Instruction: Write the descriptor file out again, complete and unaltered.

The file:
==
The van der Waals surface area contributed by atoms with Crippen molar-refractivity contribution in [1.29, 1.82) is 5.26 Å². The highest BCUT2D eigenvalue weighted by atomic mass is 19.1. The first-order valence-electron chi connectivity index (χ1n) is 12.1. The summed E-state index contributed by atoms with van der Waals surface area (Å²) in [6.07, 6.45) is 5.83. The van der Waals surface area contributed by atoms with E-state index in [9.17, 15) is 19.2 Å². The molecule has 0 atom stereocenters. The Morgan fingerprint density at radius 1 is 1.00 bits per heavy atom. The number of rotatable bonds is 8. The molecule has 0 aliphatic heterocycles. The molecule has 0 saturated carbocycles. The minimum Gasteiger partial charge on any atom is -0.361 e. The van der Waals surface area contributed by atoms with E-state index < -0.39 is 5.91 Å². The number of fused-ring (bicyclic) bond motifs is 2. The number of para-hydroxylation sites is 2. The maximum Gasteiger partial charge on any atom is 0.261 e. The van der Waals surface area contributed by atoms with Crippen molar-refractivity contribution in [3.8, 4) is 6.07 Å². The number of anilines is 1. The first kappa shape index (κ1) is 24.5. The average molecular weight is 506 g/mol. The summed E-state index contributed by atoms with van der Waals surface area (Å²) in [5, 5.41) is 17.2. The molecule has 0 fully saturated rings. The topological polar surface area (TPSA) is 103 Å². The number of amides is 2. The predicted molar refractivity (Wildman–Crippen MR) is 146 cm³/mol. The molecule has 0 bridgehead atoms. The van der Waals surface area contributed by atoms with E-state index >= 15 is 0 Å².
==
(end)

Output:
The van der Waals surface area contributed by atoms with Crippen molar-refractivity contribution in [1.29, 1.82) is 5.26 Å². The highest BCUT2D eigenvalue weighted by atomic mass is 19.1. The first-order valence-electron chi connectivity index (χ1n) is 12.1. The summed E-state index contributed by atoms with van der Waals surface area (Å²) in [6.07, 6.45) is 5.83. The van der Waals surface area contributed by atoms with E-state index in [9.17, 15) is 19.2 Å². The molecule has 0 atom stereocenters. The Morgan fingerprint density at radius 1 is 1.00 bits per heavy atom. The number of rotatable bonds is 8. The molecule has 0 aliphatic heterocycles. The molecule has 0 saturated carbocycles. The minimum Gasteiger partial charge on any atom is -0.361 e. The van der Waals surface area contributed by atoms with E-state index < -0.39 is 5.91 Å². The number of fused-ring (bicyclic) bond motifs is 2. The number of para-hydroxylation sites is 2. The maximum Gasteiger partial charge on any atom is 0.261 e. The van der Waals surface area contributed by atoms with Crippen molar-refractivity contribution in [3.8, 4) is 6.07 Å². The number of anilines is 1. The first kappa shape index (κ1) is 24.5. The average molecular weight is 506 g/mol. The summed E-state index contributed by atoms with van der Waals surface area (Å²) in [5, 5.41) is 17.2. The molecule has 0 fully saturated rings. The topological polar surface area (TPSA) is 103 Å². The number of amides is 2. The predicted molar refractivity (Wildman–Crippen MR) is 146 cm³/mol. The molecule has 0 bridgehead atoms. The van der Waals surface area contributed by atoms with E-state index >= 15 is 0 Å².